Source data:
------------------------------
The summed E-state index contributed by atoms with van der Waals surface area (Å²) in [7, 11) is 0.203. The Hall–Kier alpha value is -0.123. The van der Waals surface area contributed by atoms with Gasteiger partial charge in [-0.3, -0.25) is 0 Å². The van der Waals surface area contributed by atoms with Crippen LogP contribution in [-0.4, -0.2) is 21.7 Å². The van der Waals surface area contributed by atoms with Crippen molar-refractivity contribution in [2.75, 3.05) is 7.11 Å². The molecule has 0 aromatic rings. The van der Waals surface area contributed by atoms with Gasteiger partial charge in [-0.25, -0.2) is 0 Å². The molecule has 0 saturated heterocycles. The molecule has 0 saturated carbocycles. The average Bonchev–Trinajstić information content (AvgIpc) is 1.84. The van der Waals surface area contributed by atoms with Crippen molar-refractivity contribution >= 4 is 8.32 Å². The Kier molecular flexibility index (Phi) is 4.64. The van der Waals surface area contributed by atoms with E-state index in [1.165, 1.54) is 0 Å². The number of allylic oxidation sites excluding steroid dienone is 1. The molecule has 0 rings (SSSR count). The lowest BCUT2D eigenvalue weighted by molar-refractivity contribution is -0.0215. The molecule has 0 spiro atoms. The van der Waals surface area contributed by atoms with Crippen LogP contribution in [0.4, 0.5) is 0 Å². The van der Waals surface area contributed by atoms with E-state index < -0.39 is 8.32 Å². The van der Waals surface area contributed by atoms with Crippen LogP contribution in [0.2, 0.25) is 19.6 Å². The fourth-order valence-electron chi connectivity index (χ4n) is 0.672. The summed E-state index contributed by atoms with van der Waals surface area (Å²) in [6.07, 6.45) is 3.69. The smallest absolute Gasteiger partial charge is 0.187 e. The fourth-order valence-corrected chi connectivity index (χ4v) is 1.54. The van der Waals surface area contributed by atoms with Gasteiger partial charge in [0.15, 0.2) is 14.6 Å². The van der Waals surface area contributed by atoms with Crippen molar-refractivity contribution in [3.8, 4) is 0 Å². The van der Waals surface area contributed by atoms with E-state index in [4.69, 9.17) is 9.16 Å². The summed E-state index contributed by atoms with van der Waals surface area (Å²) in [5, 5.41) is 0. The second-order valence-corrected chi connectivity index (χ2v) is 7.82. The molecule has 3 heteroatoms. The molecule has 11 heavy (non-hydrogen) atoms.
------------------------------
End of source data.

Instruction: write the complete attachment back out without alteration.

The summed E-state index contributed by atoms with van der Waals surface area (Å²) in [7, 11) is 0.203. The Hall–Kier alpha value is -0.123. The van der Waals surface area contributed by atoms with Gasteiger partial charge in [-0.3, -0.25) is 0 Å². The van der Waals surface area contributed by atoms with Crippen LogP contribution in [-0.4, -0.2) is 21.7 Å². The van der Waals surface area contributed by atoms with Crippen molar-refractivity contribution in [2.75, 3.05) is 7.11 Å². The molecule has 0 aromatic rings. The van der Waals surface area contributed by atoms with Gasteiger partial charge in [-0.25, -0.2) is 0 Å². The molecule has 0 saturated heterocycles. The molecule has 0 saturated carbocycles. The average Bonchev–Trinajstić information content (AvgIpc) is 1.84. The van der Waals surface area contributed by atoms with Crippen molar-refractivity contribution >= 4 is 8.32 Å². The Kier molecular flexibility index (Phi) is 4.64. The van der Waals surface area contributed by atoms with E-state index in [1.165, 1.54) is 0 Å². The number of allylic oxidation sites excluding steroid dienone is 1. The molecule has 0 rings (SSSR count). The lowest BCUT2D eigenvalue weighted by molar-refractivity contribution is -0.0215. The molecule has 0 spiro atoms. The van der Waals surface area contributed by atoms with Crippen LogP contribution in [0.4, 0.5) is 0 Å². The van der Waals surface area contributed by atoms with E-state index < -0.39 is 8.32 Å². The van der Waals surface area contributed by atoms with Crippen LogP contribution in [0.2, 0.25) is 19.6 Å². The fourth-order valence-electron chi connectivity index (χ4n) is 0.672. The summed E-state index contributed by atoms with van der Waals surface area (Å²) in [6.07, 6.45) is 3.69. The smallest absolute Gasteiger partial charge is 0.187 e. The fourth-order valence-corrected chi connectivity index (χ4v) is 1.54. The van der Waals surface area contributed by atoms with Gasteiger partial charge in [0.15, 0.2) is 14.6 Å². The van der Waals surface area contributed by atoms with Crippen molar-refractivity contribution in [3.8, 4) is 0 Å². The van der Waals surface area contributed by atoms with E-state index in [4.69, 9.17) is 9.16 Å². The summed E-state index contributed by atoms with van der Waals surface area (Å²) in [5, 5.41) is 0. The second-order valence-corrected chi connectivity index (χ2v) is 7.82. The molecule has 3 heteroatoms. The molecule has 11 heavy (non-hydrogen) atoms.